“No days off,” I grumbled, my breath forming a tiny cloud against the cold winter air. The hangar we’d been using as a gym offered little reprieve from the desert’s early morning chill, but I knew it would just be a few hours before the bitter dark gave way to searing light, and my workspace would shift from icebox to easy bake oven. It was Christmas, but once the festivities had passed and the New Year came, there was still a fight to be won — and I still had weight to cut.

“No days off.” I grumbled again to the empty room.

We’ve all made our mistakes. Growing up as a skinny kid with a natural body type that’s more Jack Skellington than Dwayne Johnson led me to plenty — crappy supplements, silly workout regimens, crazy diets. If there was a way to break the genetic chains that hindered my progress, I was dead set on finding it. Of course, as the years pressed on, I came to learn that the fads and the powders all seemed to come and go, but the basics remained steadfast: eat well, work hard, and get some rest.

Rest. A dirty word among the uninitiated. When fitness is the goal, inaction seems like going the wrong way down a one way street. No days off, right?


The path to success in fitness tends to come in groups of threes. Want to be a well-rounded athlete? Focus on strength, endurance and flexibility. Want to get there as quickly as you can? Then focus on training, diet, and recuperation. The first two come as little surprise to the fitness oriented. Training, of course, is the means by which we grow in capability (and if it’s the intent, mass), and even the memes of the internet have caught up with the idea that real gains are made in the kitchen as much as they’re the result of time spent under the bar but rest remains the most ignored aspect of the overall endeavor. Like the nuclear triad, those three tenants of progress need to lean on one another for maximum effect. Without one leg of the triad, America’s nuclear arsenal could feasibly be neutered in a large scale attack, eliminating the “mutual” part of our assured destruction.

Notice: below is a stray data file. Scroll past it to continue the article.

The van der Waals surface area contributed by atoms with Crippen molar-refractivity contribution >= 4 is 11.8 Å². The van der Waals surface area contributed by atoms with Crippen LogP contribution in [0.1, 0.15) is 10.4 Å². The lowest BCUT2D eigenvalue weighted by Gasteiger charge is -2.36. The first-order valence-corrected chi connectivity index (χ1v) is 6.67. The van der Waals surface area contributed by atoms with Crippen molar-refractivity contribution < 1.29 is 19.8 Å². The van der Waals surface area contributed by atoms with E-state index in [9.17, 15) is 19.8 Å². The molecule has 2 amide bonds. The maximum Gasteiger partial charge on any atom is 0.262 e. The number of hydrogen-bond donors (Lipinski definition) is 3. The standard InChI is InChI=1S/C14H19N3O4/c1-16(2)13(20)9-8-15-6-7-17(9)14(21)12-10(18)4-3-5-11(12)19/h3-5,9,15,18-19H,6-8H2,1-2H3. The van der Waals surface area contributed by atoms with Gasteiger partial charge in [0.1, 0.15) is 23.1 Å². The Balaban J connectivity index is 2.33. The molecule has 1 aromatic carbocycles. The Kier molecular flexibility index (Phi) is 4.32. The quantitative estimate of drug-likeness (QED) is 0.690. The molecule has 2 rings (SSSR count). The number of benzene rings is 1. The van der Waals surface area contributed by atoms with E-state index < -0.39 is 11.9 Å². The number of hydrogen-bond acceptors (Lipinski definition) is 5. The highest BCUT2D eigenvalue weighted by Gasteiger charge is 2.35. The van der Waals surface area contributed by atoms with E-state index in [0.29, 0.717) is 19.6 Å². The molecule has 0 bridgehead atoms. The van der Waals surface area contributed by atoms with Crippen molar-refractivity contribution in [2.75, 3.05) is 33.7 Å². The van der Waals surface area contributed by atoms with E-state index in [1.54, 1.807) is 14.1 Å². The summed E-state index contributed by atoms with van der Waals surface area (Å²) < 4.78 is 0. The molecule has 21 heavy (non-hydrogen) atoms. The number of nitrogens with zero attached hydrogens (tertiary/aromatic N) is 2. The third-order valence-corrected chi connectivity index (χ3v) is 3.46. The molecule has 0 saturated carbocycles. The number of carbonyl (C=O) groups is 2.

Remove training, diet, or rest from your own program, and your progress will be neutered as well.

Basically as bad as not getting enough rest. I may be stretching this simile as far as it’ll go.

Now that I’ve gone and compared getting a good night’s sleep to avoiding a nuclear holocaust (I attest that’s only a slight exaggeration), I assume I don’t need to wax on any further about how important rest is to your overall success — so let’s get down to just what it means to get the rest you need.